Aurora simplifies smart home lighting with Bluetooth remote control

Sept. 1, 2020
It’s the latest company to offer a hub-free alternative to Zigbee, which it is still providing as well.

No technology over the last century has been more associated with “flip of a switch” ease than lighting has. Thus, some users have resisted modern smart lighting schemes that require computer hubs. That in turn has prompted vendors to add hub-less Bluetooth offerings where they previously offered hub-based Zigbee only.

The latest example is Aurora Lighting Group.

The Welwyn Garden City, England-based company is focusing on ease of use in promoting a Bluetooth version of its wireless AOne home smart lighting system, which until now was available only in a hub-based Zigbee version.

The new Bluetooth offering, called Connect.Control, includes a handheld, no-fuss no-muss remote control device, possibly the easiest thing next to simply flipping a switch. For most functions, it doesn’t even require an app.

Out of the box, Connect.Control supports six different colors, five pre-set lighting scenarios, and a variety of brightness and color temperatures.

In announcing Connect.Control, Aurora described it as “a super simple smart solution (that) can be used straight out of the box — there’s absolutely no set up required!”

The same could not be said exactly for the company’s two-plus year-old Zigbee version, which requires a hub. Not that it’s hugely complicated, but there is a layer of information technology setup entailed, something not typically associated with lighting, especially in the home market.

LEDs Magazine asked Aurora if potential users have been discouraged by hub hassles. The company provided a mixed answer.

“We haven’t had any reason to believe that home buyers are deterred by setting up a hub when installing smart lighting, but for smaller projects the hub can seem like a barrier, if for example you are looking to make one room smart,” a spokesperson told us.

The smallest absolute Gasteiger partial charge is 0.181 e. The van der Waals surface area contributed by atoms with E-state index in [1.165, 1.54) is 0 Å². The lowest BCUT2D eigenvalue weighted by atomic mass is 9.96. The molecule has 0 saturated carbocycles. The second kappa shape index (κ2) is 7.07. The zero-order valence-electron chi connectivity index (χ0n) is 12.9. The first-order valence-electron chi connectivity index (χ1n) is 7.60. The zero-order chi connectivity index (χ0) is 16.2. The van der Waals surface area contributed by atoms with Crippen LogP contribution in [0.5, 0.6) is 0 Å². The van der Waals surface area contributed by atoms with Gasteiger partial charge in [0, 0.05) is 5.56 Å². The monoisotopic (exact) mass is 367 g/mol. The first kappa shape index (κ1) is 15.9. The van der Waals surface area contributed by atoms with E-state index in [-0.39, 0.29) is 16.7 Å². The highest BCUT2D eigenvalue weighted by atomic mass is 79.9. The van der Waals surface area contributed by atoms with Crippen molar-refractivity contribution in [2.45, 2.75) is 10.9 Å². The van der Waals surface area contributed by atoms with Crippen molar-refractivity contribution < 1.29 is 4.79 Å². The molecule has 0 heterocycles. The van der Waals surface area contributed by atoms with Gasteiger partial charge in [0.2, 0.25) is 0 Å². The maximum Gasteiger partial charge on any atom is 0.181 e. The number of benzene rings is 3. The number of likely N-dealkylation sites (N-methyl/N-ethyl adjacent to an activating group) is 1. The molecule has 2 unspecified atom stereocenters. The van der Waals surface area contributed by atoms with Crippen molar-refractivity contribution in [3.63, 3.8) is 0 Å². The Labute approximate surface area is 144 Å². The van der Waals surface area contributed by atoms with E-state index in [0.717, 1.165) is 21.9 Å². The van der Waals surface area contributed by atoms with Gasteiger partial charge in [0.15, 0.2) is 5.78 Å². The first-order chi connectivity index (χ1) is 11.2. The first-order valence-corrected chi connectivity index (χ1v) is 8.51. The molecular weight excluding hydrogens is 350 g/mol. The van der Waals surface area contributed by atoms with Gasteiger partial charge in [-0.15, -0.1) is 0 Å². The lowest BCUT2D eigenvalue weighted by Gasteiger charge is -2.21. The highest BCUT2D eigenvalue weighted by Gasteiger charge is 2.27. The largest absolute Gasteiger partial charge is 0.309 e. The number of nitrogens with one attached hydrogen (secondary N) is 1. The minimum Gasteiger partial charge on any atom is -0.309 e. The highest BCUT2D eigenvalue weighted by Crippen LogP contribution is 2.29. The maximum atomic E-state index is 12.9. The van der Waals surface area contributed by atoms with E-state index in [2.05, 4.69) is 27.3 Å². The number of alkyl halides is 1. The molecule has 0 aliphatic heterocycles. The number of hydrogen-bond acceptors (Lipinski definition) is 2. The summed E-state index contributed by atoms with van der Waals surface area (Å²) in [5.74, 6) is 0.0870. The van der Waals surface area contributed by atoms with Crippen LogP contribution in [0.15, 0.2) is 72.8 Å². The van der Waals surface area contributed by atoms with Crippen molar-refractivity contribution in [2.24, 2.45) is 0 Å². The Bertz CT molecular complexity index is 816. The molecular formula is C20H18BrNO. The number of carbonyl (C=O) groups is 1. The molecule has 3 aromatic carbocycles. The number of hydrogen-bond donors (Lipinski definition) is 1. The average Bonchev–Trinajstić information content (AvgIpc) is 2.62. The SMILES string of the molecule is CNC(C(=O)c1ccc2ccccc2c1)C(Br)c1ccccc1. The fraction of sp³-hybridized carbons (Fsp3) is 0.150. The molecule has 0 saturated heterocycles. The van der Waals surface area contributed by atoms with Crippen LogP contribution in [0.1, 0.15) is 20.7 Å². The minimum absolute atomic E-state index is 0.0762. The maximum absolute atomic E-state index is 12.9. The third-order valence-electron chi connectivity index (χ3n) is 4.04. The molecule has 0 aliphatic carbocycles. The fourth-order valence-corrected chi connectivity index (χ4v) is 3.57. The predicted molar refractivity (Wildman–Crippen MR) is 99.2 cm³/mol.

We’ll take that as a yes. Certainly, other lighting vendors have over the last couple of years noticed something of an impediment factor with hub-based systems. For example, in June 2019, Signify added Bluetooth control to what was its Zigbee-only Hue line of home smart lights, telling LEDs that Bluetooth was “a step to try to make smart lighting less of a hurdle and more mainstream.”

Last November, Osram similarly added a Bluetooth line to its commercial smart lighting offerings, which until then leaned heavily on gateway-reliant Zigbee systems. “We want to reduce the complexity,” Osram told us at the time.

Like Signify and Osram, Aurora is continuing to also offer the Zigbee technology.

Meanwhile, other technologies such as Wirepas are also battling it out for smart lighting supremacy, with companies including Holland’s Ingy backing the mesh networking scheme.

Even though Aurora is positioning its Bluetooth Connect.Control as out-of-the-box simple, it does not seem to be marketing it through retailers. Rather, it is providing it to wholesalers who sell to installers, the company said. A system can include several different LED bulb types such as E27, B22, and GU10, as well as LED strips.

The remote control allows users to group together different lights and rooms, and to add remotes to a scheme. An app is required if the user wants to edit one of the five pre-programmed scenes, or wants to make the lights respond to music.

The product is currently available in the UK. Aurora also plans to release it in South Africa and Europe.

Connect.Control does not include technology from Gooee, the smart lighting and data specialist closely aligned with Aurora, and which provides hub support and cloud services for the original (Zigbee) version of AOne.

LEDs will bring you more on Gooee and Aurora soon. Changes seem to be afoot, but confirming the details has not been a matter of simply flipping a switch.

MARK HALPER is a contributing editor for LEDs Magazine, and an energy, technology, and business journalist ([email protected]).

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